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To keep the OG box or not to keep, that is the question.

If there’s something sneakerheads have a lot of along with their vast collection of kicks are the original boxes that came with each and every pair. I don’t know about all of you but my sneaker closet looks like a Tetris game. Shoe boxes come in so many shapes and sizes! For example, my LeBron IV “Birthday” came in a carry case and my Air Max Hyperposite “Amare Stoudamire PE” came in an absurdly large orange Nike performance box. Trying to make everything stack and fit nicely in restricted spaces, like a closet, can be a real life tetris game! The other challenge is taking a specific box out from the stack, now that is a game of Jenga and really not the point of this post.

The point of this post rather is to explore getting replacement, uniform storage containers to hold your precious sneakers instead of the boxes they came in. To begin with, let’s go over a few points of why you should keep the original box. The most obvious reason to keep the original shoebox is that it is part of the original package! If you decided to part with your beloved sneaker one day in the future, then having all the original packaging materials will boost the resale value. The second reason to keep the original box is simply that it does protect the sneaker from the natural elements. Sure, it is only corrugated cardboard but it does protect the sneaker from dust and moisture for the most part. Finally, the only other reason I can see keeping the original shoebox is for the information sticker on the box containing the product code and colorway information of the sneaker inside of it which may be useful to a collector.

Now, for the other side of the coin. Like I stated earlier in the post, shoeboxes come in all shapes and sizes. This may give you a lot of headaches when you want to stack them neatly and packed in a tight space. I have never been a very good Tetris player and it was really frustrating for me when I had to try and make all my boxes fit together in a very confined space. Secondly, if you are a little OCD, the fact that the boxes come in all different shapes, colors and sizes will annoy you. Getting the same replacement box for all your kicks will be a bit of a relief! Finally, cardboard boxes are not the most sturdiest things when stacked. They tend to give a little and then bend when too much weight is applied on to them.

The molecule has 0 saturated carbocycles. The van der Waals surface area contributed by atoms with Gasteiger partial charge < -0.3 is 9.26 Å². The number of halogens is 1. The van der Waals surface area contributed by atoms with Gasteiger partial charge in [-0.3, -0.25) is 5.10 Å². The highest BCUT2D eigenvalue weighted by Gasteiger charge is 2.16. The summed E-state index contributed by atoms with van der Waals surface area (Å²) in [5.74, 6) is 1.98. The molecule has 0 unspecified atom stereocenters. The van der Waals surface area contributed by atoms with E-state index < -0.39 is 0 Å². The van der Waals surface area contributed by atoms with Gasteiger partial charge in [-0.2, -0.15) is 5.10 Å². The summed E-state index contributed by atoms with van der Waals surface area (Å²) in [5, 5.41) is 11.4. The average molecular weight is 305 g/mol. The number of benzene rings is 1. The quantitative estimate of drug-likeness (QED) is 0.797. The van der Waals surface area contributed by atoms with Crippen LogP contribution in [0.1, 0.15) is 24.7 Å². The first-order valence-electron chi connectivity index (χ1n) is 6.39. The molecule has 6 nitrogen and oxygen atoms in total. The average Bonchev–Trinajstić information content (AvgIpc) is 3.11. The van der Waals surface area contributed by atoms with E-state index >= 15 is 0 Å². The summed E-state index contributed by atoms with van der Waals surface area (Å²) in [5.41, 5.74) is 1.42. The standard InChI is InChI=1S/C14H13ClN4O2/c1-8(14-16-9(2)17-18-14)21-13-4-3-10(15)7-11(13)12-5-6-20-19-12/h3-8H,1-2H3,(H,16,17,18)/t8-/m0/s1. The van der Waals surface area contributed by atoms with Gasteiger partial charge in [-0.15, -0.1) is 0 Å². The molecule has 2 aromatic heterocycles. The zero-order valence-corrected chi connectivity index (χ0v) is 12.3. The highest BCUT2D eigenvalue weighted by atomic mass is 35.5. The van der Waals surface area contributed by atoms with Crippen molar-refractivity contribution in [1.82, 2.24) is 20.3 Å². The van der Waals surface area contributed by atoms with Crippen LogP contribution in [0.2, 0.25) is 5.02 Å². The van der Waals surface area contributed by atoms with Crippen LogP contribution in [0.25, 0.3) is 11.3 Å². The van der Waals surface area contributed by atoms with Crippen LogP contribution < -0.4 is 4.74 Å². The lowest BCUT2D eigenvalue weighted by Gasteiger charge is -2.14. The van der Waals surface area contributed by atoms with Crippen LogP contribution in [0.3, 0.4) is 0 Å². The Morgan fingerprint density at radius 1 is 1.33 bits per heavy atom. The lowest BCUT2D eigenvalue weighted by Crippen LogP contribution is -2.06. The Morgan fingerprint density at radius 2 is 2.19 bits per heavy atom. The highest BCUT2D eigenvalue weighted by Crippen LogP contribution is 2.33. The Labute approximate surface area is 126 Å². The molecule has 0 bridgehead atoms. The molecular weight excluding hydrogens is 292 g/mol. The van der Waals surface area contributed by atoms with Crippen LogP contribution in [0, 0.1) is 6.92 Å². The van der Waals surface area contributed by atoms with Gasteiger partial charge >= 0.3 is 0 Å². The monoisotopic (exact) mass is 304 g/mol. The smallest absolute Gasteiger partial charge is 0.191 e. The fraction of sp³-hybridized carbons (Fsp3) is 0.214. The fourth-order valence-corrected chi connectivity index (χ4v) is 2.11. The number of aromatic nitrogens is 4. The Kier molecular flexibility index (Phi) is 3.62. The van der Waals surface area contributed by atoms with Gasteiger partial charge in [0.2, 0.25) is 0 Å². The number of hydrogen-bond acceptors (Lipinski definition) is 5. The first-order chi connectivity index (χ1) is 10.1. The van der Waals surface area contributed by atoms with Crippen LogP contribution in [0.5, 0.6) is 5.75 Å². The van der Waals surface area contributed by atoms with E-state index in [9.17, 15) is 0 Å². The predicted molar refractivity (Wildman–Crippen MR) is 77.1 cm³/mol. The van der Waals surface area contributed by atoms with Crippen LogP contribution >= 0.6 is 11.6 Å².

In conclusion this argument is really one of function versus form. On the one hand, you want to keep the original packaging of the sneakers and keep it truly “original” and on the other hand you want to be able to store it nicely and uniformly in a confined space with replacement boxes. After arguing this in my mind for a few weeks I’ve decided to pick form over function. I am more interested in keeping my sneakers in the original form they came in just for the sake of my collection and future proof the possibility that I may want to sell them one day down the line. Keeping the original box is worth more to me intrinsically and maybe one day provide the most return monetarily than getting replacement boxes. The other, most obvious reason that I did not state to keeping the original box is that replacement boxes cost more money. The original box is part of the package price and will not cost you additional money! If you have a lot of kicks, getting replacement boxes for all of them will cost you a pretty penny, around $3-$5 per replacement box. I’ll let you do the math with the number of sneakers that you own! I’d rather save that for a new pick up! Lastly,in my research, I discovered that if you do plan to keep the original box, many sneakerheads suggest that you take out the tissue paper that wraps around the sneaker or is in the inside of the shoe. This is because the tissue paper contains acid to color the tissue paper in the first place that may leech onto shoes and cause discoloration. The original shoebox, minus the tissue paper, does a good enough job of protecting your shoes from the elements in a very breathable environment. The only real negative here is that they may not stack as neatly as you want them to compared to clear plastic replacement boxes, but that really is a minor detail in my opinion.

Love your kicks, preserve them but more importantly wear them once in a while! What do you guys think? Am I my missing something?

My best,

Nico

@NicoAtienza

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About nicoatienza

http://www.about.me/nicoatienza

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